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I originally found this on a website at Cambridge University. I've taken the liberty of updating it to reflect a more Cornellian understanding of terms.

Attempt five questions, including not more than two from Section A, not less than three from Section B, and exactly log2ne-kt from Section C, where n is the number of people who seem to have written more than you, and t is the temperature in the examination hall.

Answers must be tied up in separate bundles, marked J or X, as you think appropriate.

Write on one line of each sheet of paper only, and attach five blank sheets to each of the bundles, in order to waste as many trees as possible.

There are twelve questions in this paper.

There are nine planets in the Solar System.

There is more than one way to skin a cat.


  1. Present an architecture for a simple mainframe, explaining the purpose of the little lights on the front. Illustrate your answer by describing in terms of fetch-execute cycles the execution of a small accounting package.

  2. A Boolean function F is given by

      F = A v B

    Give an expression for F in its simplest form. Now spend half an hour wondering why this question is so much easier than all the others, and trying to work out what you have missed.

  3. A self-starting two-up two-down JK flip-flop asynchronous decade ripple counter is required. Discuss.

  4. Explain the operation of a NAND gate in each othe following technologies:


    Which one causes there to be slightly more electron-positron pairs in the valence band? Given that you're meant to be doing a Computer Science and not a Physics degree, does it really matter?


  1. Explain what is meant by a stream (or lazily evaluated list).

    Show how streams can be used in ML with monotonous regularity to produce difficult Tripos questions.

  2. Consider the following ML functions:

      fun p f s (t::h) = (f h) t s @ p (f p (r f))::q h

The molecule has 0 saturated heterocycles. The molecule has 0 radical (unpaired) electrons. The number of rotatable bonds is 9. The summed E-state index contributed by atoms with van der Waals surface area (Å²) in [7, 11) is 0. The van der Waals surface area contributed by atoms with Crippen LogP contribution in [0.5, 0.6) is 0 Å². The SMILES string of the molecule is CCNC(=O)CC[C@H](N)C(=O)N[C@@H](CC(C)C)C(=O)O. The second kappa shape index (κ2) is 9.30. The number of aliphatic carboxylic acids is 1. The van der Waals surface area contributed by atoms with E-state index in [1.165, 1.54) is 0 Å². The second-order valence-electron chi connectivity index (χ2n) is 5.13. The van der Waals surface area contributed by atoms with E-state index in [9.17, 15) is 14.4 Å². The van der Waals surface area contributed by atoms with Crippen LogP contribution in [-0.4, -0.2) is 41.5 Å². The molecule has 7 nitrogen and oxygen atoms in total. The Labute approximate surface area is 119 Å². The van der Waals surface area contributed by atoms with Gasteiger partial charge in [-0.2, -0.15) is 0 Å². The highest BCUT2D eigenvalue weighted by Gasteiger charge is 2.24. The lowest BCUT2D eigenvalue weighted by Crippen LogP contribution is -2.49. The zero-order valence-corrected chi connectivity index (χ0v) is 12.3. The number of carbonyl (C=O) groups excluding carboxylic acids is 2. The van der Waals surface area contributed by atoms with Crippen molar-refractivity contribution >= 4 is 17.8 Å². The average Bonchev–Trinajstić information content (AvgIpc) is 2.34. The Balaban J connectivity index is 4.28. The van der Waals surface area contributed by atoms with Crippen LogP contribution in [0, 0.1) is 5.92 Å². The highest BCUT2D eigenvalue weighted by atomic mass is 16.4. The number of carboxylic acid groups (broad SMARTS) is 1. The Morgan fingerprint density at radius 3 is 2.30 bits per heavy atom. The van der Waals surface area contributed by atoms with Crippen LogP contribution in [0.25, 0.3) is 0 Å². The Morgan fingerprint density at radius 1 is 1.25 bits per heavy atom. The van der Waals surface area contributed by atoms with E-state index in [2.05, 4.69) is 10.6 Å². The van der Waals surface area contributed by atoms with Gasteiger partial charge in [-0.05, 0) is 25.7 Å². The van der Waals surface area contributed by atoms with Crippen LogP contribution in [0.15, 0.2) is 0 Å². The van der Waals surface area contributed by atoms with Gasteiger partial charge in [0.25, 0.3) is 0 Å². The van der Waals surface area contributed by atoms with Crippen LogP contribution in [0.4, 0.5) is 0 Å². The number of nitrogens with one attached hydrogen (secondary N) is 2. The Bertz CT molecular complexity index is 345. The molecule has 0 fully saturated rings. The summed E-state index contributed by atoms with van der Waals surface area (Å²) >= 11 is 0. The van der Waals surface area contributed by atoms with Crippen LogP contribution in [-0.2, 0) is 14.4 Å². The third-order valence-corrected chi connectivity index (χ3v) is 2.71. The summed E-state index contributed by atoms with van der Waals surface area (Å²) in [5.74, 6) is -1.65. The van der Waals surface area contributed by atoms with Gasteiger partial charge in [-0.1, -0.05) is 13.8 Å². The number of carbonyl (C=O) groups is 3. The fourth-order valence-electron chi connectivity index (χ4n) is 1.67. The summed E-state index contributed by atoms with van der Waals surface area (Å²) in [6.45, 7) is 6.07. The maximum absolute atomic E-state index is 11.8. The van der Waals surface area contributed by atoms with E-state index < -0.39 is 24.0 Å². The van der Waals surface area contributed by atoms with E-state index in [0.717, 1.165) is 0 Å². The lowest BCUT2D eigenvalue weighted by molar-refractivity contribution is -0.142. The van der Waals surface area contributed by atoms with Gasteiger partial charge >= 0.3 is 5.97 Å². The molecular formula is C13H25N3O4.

and q a b = (b a p (p q) a) b :: (q b);

    (a)  What is the ML type associated with p?

    (b)  What does the function p do?

    (c)  Why does it do it?

    (d)  How long does it take?

    Show how much easier it would have been to write the function in C.

  3. Explain what it means for an ML function to be curried. Explain what it means for a piece of lamb to be curried. Give the definition of an ML function spicy that exhibits both these properties.

  4. Show how higher order functions can be used in ML to model

    (a)  the natural numbers,

    (b)  the fission process inside a nuclear reactor,

    (c)  just about anything you care to mention.


  1. Give a Stirling number of the second kind S(m,k)

    image goes here

    where j is an arbitrary integer, introduced to confuse you, and n is the number of lines required to prove the result. You may assume n to be large.

  2. State the principal of mathematical induction.

    Use induction on the question numbers on this paper to show that the fact that you can't do the first question means that you probably won't be able to do any of the others either.

  3. The University President and his wife invite n Fellows and their spouses to a party. After the party the President asks everyone (including his own wife) how many people they shook hands with, and receives 2n+1 different answers. Derive expressions for

    (a)  the number of Fellows that get pissed off with the President for asking stupid questions,

    (b)  the number of bottles of port they manage to get through at the tax-payers' expense.

  4. Show that there is no known algorithm for answering exam questions. Deduce that you are wasting your time trying.